start, it is rather long with copious quantities of plot and of recitative.
Essentially it’s a fast paced farce, but one which is populated by
believable, human characters thanks to Rossini’s music. But then, Rossini
goes and throws in those long, stylised ensembles which sound fabulous but
present the director with the problem of what to do. Some solve this by making
the farce veer into slapstick, and other productions just aren’t funny
(on Radio 3 recently the director of the Met, Peter Gelb, talked about one of
their patrons not realising that The Barber of Seville was a
Andrew Slater as Bartolo and Alan Fairs as Basilio
For ETO’s new production, which opened at the Hackney Empire on March
8th (we saw it on March 10th), director Thomas Guthrie opted for a very
physical approach, but one that was strongly character based. The cast were all
highly choreographed (the ensemble in the first scene actually break out into
choreographed dance), but we never descended into slapstick, laughs always came
because of the interaction on the stage not simply because a character was
doing a funny walk. He kept the piece moving at a very fast pace and the
talented, young cast responded by delivering recitative that was dramatically
convincing and quick moving. The work was sung in English, in David
Parry’s musical translation. The result was, as it should be, highly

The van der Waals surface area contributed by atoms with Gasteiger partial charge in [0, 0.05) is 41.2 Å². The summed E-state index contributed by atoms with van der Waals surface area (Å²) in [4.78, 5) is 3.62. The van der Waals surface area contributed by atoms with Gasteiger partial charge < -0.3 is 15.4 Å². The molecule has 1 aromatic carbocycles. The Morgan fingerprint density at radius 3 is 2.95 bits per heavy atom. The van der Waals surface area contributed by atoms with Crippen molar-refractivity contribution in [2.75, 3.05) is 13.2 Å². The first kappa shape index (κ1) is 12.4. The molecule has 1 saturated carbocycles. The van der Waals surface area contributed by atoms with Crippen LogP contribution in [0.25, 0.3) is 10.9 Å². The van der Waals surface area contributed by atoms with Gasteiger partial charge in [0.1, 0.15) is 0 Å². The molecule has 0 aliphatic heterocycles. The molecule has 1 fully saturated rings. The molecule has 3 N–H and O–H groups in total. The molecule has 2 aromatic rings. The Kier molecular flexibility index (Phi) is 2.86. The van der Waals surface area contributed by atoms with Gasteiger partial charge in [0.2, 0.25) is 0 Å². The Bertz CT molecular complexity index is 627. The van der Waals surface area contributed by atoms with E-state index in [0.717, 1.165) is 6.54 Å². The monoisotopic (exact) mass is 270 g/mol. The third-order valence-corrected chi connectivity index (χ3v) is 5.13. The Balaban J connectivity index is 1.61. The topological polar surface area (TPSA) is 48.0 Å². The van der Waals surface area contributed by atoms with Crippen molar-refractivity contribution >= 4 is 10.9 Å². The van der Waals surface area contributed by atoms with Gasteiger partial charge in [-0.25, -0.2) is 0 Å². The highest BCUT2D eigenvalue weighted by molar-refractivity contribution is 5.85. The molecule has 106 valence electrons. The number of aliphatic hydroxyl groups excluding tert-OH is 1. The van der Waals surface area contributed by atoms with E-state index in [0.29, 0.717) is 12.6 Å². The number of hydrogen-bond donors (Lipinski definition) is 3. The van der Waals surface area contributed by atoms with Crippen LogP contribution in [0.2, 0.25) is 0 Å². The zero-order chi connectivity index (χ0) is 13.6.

entertaining, you never felt that you were sitting through the recit simply
waiting for the next aria, as can happen.
Nicholas Sharratt as Almaviva
Rhys Jarman’s traditionally inspired designs consisted of a series of
painted flats representing panelling; with judicious additions in each scene,
these created a flexible series of playing spaces, both interior and exterior.
All overlooked by a striking backdrop of a city-scape with a lowering sky.
Colours were in a carefully chosen tonal palate, modern but classical; with
Gillray style cartoons in modern colours as the pictures in Bartolo’s
house. Costumes were traditional too, but the piece didn’t feel embedded
The title role was played by Grant Doyle, who studied both in his native
Australia and at the RCM. He was on the ROH Young Artists programme in 2001-3
and plans include the title role in Don Giovanni at Garsington. Doyle
has a strong stage presence and effortlessly dominated, as Figaro should,